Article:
Our schools invest 10 years on broad-based education. After that students are forced to choose from Arts, Commerce, and Science. Some students forego college education altogether and go for vocational courses, such as, Diplomas in Engineering, or ITI (Industrial Training). Most students are ill-prepared for these momentous decisions at the end of their painfully competitive SSC examination. They are emotionally immature and have no idea what Commerce education leads to, or whether Arts is in fact a ‘loser’s branch’. The result is disastrous – the smartest (and/or luckiest) students take up ‘Science’, the not-so-smart go to ‘Commerce’, and finally those who park in the ‘Arts’ departments are least interested in Languages, Humanities, or Art. Many of them proceed to become lawyers or politicians – two of the most important professions in a civilized society!
The main purpose of school education is to build a solid foundation using which a child can discover its own interests and aptitudes and fulfill its own unique purpose of life.
Many schools in the
Going one step ahead, a lot of students in the US after their 12-year schooling take up ‘Liberal Arts’ college education, and then specialize in Law, Politics, or Business.
Our schools in
One of the most striking features of American education is its focus on problem-solving and understanding. Right from pre-school days, the system asks students to do projects that require research and original thinking. An average student writes hundreds of papers in his/her school lifetime.
Our school curriculum treats knowledge as a ‘body of facts’ and the teacher’s role is simply to transfer these facts, albeit with some elucidation or translation, to the brain cells of the students. In the process, we overload the students with so much information – sometimes completely useless (like birthdates of important people) – that there is little room left for analysis and creativity. Our children and teachers are burdened with ‘information explosion’ and are unable to cope with it. In the ‘Internet Age’ information can be looked up with a few clicks, or in encyclopedias. School education needs to focus more on understanding fundamental principles, and providing an ‘experiential’ element in the learning process.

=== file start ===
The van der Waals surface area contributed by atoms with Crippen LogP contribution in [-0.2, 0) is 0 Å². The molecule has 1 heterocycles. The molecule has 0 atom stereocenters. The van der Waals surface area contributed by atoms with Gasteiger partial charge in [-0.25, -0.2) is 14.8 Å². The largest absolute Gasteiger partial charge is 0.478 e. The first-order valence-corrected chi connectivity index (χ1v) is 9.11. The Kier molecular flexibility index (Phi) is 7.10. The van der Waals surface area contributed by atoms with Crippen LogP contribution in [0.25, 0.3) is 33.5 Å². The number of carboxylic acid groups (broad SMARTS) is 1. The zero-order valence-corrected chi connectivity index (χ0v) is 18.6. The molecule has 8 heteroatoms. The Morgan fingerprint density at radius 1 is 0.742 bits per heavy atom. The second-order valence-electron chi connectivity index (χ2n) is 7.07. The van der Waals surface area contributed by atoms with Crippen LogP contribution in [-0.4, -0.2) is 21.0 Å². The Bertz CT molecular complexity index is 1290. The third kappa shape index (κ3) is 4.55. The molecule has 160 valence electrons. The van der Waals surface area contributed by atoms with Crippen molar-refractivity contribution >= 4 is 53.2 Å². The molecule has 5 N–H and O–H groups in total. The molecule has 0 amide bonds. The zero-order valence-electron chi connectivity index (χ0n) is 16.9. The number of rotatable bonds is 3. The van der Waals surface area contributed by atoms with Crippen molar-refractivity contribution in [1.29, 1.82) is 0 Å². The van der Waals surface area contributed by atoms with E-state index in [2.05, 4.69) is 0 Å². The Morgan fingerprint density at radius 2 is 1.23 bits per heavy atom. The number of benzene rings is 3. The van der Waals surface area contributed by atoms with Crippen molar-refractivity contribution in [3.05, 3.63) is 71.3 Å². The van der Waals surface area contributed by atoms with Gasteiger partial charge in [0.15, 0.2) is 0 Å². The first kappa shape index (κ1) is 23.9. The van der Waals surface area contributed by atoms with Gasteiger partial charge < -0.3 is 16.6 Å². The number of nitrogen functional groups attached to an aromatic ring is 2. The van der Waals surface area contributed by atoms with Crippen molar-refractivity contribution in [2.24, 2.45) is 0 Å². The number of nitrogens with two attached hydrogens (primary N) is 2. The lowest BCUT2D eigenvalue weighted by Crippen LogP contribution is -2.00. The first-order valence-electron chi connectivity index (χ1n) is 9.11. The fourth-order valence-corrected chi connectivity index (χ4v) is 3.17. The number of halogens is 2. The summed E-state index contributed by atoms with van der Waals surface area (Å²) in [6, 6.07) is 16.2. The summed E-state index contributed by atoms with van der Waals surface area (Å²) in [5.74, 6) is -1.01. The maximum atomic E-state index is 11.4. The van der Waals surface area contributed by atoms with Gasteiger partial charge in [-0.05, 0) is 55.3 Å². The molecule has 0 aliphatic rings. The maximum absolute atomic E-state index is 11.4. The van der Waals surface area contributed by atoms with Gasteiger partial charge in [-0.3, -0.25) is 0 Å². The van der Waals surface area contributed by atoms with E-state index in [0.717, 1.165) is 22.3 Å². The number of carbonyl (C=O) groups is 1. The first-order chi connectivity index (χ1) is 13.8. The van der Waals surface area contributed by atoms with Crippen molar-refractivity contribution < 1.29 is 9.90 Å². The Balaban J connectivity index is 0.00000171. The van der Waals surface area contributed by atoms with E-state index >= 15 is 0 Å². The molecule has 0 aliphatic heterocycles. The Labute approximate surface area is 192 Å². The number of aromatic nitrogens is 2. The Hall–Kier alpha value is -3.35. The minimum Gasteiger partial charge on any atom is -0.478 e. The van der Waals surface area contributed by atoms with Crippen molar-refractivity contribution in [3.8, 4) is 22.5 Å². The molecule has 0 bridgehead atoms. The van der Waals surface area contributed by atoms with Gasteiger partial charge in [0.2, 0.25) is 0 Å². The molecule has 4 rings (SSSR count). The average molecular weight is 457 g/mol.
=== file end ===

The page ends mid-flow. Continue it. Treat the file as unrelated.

It is common these days to see schools teaching ‘Computer’ subjects. One cursory look at what they teach reveals that they have given no thought to designing a proper curriculum. Teaching a 6th grader Microsoft Word not only shows lack of imagination, but it also is a great opportunity lost – the opportunity to introduce the kids to the beauty of logic and basic principles of computing, which can launch their imagination into all kinds of territories, instead of throttling their minds to learning fonts and formatting.
Modern technology is both a challenge and an opportunity.
Mindless application of computers and technologies like E-learning will be
ruinous; on the other hand careful use of these can provide great assistance to
our burdened schools and teachers. Many advanced countries like
The already diminished role of teacher in our system is in danger of getting diminished further if the new technologies are seen as a replacement. The role of a teacher as facilitator is of paramount importance.
Competitiveness is an essential quality for progress, but everyone first needs to achieve a certain personal level of expertise before seeking to compete with others. We force our kids to start competing too early – in primary schools, and that too for the wrong things. They compete for a higher rank in their little school in their little town, and feel complacent after getting the top rank. In today’s globalized world, such local competition is clearly short-sighted.
Secondly, besides providing knowledge, the school is the children’s first ‘social laboratory’. They build friendships, experiment with interpersonal behaviors, and generally learn the first steps towards becoming citizens of a civilized society. Competitive pressures at this age can easily ruin this vital process of social learning by creating unhealthy tensions that the kids are unable to handle.
The American education system encourages individual progress rather than competition. There are no ranks; you get graded for your performance. Rather than competing with specific individuals, you focus on improving your ability to achieve a higher grade. It also prepares you for a lifetime of learning and achievement, since there are no limits to what you can achieve.
Author: Abhay B.
Published in the Indian Express of 22 January 2007